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Venezuela first nephew told informant ‘we’re at war’ with America, transcript says

In this courtroom sketch, Efrain Campo, second from left, 29, and Francisco Flores, right, 30, are shown at their arraignment last year in a Manhattan federal court
In this courtroom sketch, Efrain Campo, second from left, 29, and Francisco Flores, right, 30, are shown at their arraignment last year in a Manhattan federal court AP

One of the nephews of the Venezuelan first family pressed for a quick cocaine deal because his “mother” needed campaign cash, according to a newly released transcript of a conversation he had with a U.S. Drug Enforcement Administration informant.

Efrain Campo, 29, also was recorded saying “we’re at war” with the Americans and laughing about sending opposition leaders to jail, according to the transcript, which was filed in federal district court in New York.

At the time of the conversation, Campo’s aunt, Cilia Flores, who is married to Venezuelan President Nicolás Maduro, was running for a seat in the National Assembly. Campo referred to her as his mother.

“We need the money,” Campo said, according to the transcript. “Why? Because the Americans are hitting us hard with money. Do you understand? The opposition . . . is getting an infusion of a lot of money.”

We put them in jail over here. We send them to jail for 15 years.

Transcript of Efrain Campo’s alleged conversation with DEA informant

The transcript of the October conversation is the first evidence released in the federal drug-smuggling conspiracy case to establish a direct connection between Campo, his cousin and fellow defendant, Francisco Flores, 30, and Venezuela’s first couple.

Campo and Francisco Flores face charges that they conspired to smuggle 800 kilos of cocaine in the United States. The case, which has added to tension in the already troubled U.S.-Venezuela relationship, is scheduled to go to trial Nov. 7.

At the time that Campo spoke to the DEA informant, the Maduro administration was desperately trying to hold onto control of the National Assembly. In a dramatic election less than two months later, the Venezuela opposition won control of the body amid expectations that the opposition would overturn decisions made by the Maduro government. Maduro has since blocked the assembly’s ability to enact any laws.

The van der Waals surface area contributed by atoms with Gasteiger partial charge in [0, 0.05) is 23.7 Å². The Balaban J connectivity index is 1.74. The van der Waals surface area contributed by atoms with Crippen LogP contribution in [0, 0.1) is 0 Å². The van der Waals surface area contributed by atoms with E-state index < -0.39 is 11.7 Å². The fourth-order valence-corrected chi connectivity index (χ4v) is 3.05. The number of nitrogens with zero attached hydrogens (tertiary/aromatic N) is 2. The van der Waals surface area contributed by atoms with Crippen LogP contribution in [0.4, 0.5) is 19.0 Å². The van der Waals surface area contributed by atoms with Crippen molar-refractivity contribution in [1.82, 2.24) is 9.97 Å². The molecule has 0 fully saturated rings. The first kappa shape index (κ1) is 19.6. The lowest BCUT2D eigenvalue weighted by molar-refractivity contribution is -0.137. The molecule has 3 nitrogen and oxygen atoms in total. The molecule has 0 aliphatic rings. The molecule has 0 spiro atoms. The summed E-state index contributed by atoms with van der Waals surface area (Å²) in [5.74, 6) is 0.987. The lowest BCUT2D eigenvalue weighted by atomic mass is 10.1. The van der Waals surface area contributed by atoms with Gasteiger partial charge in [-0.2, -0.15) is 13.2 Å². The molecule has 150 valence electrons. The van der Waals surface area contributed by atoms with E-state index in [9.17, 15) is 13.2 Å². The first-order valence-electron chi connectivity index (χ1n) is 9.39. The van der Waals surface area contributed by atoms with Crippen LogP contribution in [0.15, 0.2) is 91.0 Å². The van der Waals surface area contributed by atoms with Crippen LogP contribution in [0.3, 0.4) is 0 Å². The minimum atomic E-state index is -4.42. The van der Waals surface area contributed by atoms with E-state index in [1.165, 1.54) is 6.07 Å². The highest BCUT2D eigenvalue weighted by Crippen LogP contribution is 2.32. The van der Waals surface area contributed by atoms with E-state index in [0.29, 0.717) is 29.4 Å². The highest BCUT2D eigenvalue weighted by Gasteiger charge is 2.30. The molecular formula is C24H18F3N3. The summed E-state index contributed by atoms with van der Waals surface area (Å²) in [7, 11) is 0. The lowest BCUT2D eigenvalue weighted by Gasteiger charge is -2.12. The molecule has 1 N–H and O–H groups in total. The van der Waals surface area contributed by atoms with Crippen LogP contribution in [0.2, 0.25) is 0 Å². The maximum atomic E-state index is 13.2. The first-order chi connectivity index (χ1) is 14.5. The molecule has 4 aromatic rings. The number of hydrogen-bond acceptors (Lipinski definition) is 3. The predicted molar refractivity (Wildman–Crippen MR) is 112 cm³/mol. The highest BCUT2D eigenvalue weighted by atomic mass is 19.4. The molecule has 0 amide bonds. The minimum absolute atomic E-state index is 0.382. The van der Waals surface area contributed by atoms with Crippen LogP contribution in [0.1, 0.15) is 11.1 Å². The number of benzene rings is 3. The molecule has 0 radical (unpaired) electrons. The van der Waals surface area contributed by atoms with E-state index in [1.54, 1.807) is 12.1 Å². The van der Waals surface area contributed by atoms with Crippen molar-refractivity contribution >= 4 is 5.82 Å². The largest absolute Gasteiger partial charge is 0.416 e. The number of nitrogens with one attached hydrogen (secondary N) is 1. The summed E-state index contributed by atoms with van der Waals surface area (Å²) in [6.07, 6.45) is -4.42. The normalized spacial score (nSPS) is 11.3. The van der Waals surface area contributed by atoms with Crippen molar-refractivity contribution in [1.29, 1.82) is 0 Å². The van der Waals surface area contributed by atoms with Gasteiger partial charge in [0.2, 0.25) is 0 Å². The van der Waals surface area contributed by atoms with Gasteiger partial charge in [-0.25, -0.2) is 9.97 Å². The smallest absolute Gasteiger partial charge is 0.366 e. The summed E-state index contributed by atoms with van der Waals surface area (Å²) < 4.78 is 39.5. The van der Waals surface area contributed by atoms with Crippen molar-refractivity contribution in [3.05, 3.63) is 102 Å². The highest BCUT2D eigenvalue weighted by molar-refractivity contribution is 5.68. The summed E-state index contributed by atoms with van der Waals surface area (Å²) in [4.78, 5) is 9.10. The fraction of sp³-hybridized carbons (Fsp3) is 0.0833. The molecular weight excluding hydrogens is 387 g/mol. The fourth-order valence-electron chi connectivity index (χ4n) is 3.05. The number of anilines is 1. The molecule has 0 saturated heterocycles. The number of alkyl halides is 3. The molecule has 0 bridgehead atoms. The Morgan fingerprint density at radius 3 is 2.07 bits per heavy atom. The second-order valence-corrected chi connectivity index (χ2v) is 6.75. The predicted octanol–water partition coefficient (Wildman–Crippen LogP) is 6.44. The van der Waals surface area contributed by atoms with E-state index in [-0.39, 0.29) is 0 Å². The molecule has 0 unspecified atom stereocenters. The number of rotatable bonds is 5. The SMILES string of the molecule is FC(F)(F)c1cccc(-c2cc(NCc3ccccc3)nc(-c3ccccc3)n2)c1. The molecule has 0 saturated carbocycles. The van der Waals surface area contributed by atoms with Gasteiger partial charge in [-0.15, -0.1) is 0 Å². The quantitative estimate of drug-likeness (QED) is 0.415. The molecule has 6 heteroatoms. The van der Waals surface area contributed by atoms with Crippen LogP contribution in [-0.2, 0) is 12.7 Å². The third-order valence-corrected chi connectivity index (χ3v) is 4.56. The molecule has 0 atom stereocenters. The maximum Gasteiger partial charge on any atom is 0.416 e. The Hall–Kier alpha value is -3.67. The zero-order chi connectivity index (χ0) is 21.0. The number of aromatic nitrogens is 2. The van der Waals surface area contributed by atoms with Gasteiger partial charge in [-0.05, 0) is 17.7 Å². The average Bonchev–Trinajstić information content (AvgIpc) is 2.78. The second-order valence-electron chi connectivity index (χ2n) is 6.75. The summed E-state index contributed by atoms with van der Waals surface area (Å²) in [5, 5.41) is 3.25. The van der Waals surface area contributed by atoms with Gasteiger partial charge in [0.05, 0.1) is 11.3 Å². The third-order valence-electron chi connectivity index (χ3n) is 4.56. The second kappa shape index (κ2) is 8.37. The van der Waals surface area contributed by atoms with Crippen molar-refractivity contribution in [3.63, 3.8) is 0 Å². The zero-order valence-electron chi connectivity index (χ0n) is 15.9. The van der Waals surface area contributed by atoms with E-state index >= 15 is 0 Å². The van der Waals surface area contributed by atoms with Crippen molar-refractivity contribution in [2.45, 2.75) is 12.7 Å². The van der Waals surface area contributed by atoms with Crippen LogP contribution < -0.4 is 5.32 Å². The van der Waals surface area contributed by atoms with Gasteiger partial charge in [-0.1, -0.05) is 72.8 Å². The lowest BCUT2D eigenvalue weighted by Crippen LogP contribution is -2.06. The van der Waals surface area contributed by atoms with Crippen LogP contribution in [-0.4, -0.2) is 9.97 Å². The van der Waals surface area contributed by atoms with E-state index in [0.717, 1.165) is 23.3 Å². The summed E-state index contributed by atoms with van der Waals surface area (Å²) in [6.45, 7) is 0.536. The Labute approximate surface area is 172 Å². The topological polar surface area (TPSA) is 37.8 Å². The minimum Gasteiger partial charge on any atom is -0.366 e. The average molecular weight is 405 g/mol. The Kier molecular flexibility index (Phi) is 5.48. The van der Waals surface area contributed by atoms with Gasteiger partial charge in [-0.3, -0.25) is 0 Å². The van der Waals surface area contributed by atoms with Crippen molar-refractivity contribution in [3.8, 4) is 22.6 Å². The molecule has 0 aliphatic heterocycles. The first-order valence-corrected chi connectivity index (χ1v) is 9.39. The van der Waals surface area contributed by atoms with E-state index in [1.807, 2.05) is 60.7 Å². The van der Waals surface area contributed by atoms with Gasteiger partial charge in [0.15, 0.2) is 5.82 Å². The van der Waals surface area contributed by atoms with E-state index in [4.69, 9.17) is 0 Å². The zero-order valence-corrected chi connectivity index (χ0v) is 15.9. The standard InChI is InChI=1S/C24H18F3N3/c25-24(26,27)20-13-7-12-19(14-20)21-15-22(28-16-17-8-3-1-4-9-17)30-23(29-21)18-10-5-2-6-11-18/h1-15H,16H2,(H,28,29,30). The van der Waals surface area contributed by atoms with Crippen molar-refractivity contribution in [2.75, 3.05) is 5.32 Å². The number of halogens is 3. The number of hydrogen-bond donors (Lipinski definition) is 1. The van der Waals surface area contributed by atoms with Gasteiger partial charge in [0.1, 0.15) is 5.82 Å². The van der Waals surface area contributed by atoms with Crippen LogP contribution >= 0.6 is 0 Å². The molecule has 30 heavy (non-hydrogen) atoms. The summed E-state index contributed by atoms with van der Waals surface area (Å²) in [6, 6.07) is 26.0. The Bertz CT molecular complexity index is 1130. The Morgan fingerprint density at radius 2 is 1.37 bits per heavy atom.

Campo’s attorney was not immediately available for comment.

According to the transcript, Campo’s statements to the confidential source indicate, at least in his mind, that the Maduro administration was prepared to go to any lengths to maintain its power – including sending opponents to jail.

“We put them in jail over here,” Campo said. “We send them to jail for 15 years.”

Campo didn’t say whom he was referring to, but one opposition figure, Leopoldo López, a Harvard-educated former mayor of a wealthy section of Caracas, was arrested and sentenced to nearly 14 years in prison months before the election on charges of inciting violence at anti-government protests that resulted in the deaths of 40 people.

The close relationship between the defendant and the first family has been one of the most dramatic parts of the complex drug case. Cilia Flores, a lawyer and leader in the National Assembly, accused U.S. agents of kidnapping her nephews.

The Americans are hitting us hard with money. Do you understand?

Transcript of Efrain Campo’s alleged conversation with DEA informant

The defense has sought to paint Campo and his cousin as victims of a U.S. political plot against the Venezuelan government and has asserted that they didn’t have the knowledge or capability to pull off such a complicated transaction.

In an alleged confession given to DEA agents after his arrest, Campo tried to walk back what he had told the informant about funding Flores’ campaign for the National Assembly.

“I know I said that, but in reality it was for me,” Campo said, according to the statement.

According to previously released court documents, Campo said he and his cousin planned to get the cocaine from Colombian rebels. Asked why he got involved in the deal, Flores allegedly said: “To make money.” Flores said the deal was worth $5 million, of which he’d expected to receive $560,000, according to prosecutors.

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